Plants ripped out in land dispute

Trust mulls action

BEN STRANG
Last updated 10:26 21/02/2013

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Kapiti Observer

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A Kapiti butterfly trust is considering taking a paintball business to court after about 500 swan plants were ripped up, killing up to 20,000 larvae, during a dispute over land.

Kapiti Monarch Butterfly Trust member Greg Rudings said the land at Lindale was to be used for a new tourist attraction called Butterfly World. However the land owner had since leased the land to Adrenalin Paintball's Jason Newport.

The Kapiti Monarch Butterfly Trust was set up in May 2011, to help increase the numbers of monarch butterflies in Kapiti, with Mayor Jenny Rowan on board as a patron.

About 50 Kapiti schoolchildren planted seeds to help grow swan plants, which were then nurtured at Gus Evans' Nursery.

Mr Rudings said the trust had an informal agreement with land owner Murray Cole to plant the trees on his land at Lindale, in late 2011.

"We're a charitable trust, and are set up as such. At the beginning we approached Murray Cole about using the land, for free at first, with the idea that we'd set up a lease agreement once the butterfly farm had some income," Mr Rudings said.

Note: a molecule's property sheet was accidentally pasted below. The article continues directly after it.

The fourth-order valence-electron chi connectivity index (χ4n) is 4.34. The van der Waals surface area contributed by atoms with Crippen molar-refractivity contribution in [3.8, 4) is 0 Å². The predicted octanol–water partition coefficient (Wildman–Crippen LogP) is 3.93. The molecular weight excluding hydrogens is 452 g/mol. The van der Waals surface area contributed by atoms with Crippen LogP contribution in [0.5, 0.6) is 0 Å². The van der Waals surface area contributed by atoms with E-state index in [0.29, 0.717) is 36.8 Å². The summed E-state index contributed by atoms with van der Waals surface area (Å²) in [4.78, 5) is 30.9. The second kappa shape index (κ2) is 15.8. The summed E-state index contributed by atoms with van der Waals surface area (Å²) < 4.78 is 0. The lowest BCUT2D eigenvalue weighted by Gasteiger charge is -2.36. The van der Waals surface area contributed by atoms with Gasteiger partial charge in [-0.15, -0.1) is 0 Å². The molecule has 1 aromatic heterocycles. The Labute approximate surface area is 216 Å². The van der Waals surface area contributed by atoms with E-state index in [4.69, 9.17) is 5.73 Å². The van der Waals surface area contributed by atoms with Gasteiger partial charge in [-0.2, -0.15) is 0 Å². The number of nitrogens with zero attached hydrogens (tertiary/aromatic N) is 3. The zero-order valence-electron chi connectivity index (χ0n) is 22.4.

The swan plants grew to about one metre tall after being planted on the site in late 2011, and had been laden with thousands of caterpillar larvae, he said.

Profit was to be made out of tours of the butterfly farm, and from the possible sale of butterflies.

However, with no lease agreement in place, Mr Cole gave Adrenalin Paintball's Jason Newport a lease for the land in November last year, with Mr Newport taking over the land from February 1.

Mr Newport was initially patient about the butterfly operation being on the land, but had had enough by Friday and pulled out the swan plants.

"I feel like I'd been really reasonable to Greg," he said. "Murray Cole had actually told me I could start clearing the land a month early, before my payments started on February 1.

"Greg told me about the farm, so I waited even though I had a formal lease. The fact is I wanted a date so I could start work on getting my business going."

After discussions with Mr Rudings early this month, Mr Newport asked for an exact date to start clearing the land.

Mr Rudings did not have a date, because he needed to meet with the owner of the land first, so Mr Newport pulled the plants out on Friday.

"I'd waited long enough. I'm paying for the land, and for some reason Greg thought he owned it, and didn't want me using it."

Mr Cole said he "recalled" there being an arrangement with the butterfly trust, but believed they were not going to lease the land.

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"I don't know the exact details of it, I don't deal with that stuff," he said.

"Yes they were using my land, but they never had a formal lease."

Mr Rudings said he plans to take Mr Newport to court for the damage caused.

Mr Rudings said he will be looking to restart the farm, but said it was a shame the hard work of school children had been undone.

"To have 50 school children come and plant these, and that to be gone, it's devastating.

"I'm not sure yet what the future of the butterfly farm will be, but I want Jason to pay for us to buy new plants."

- Kapiti Observer

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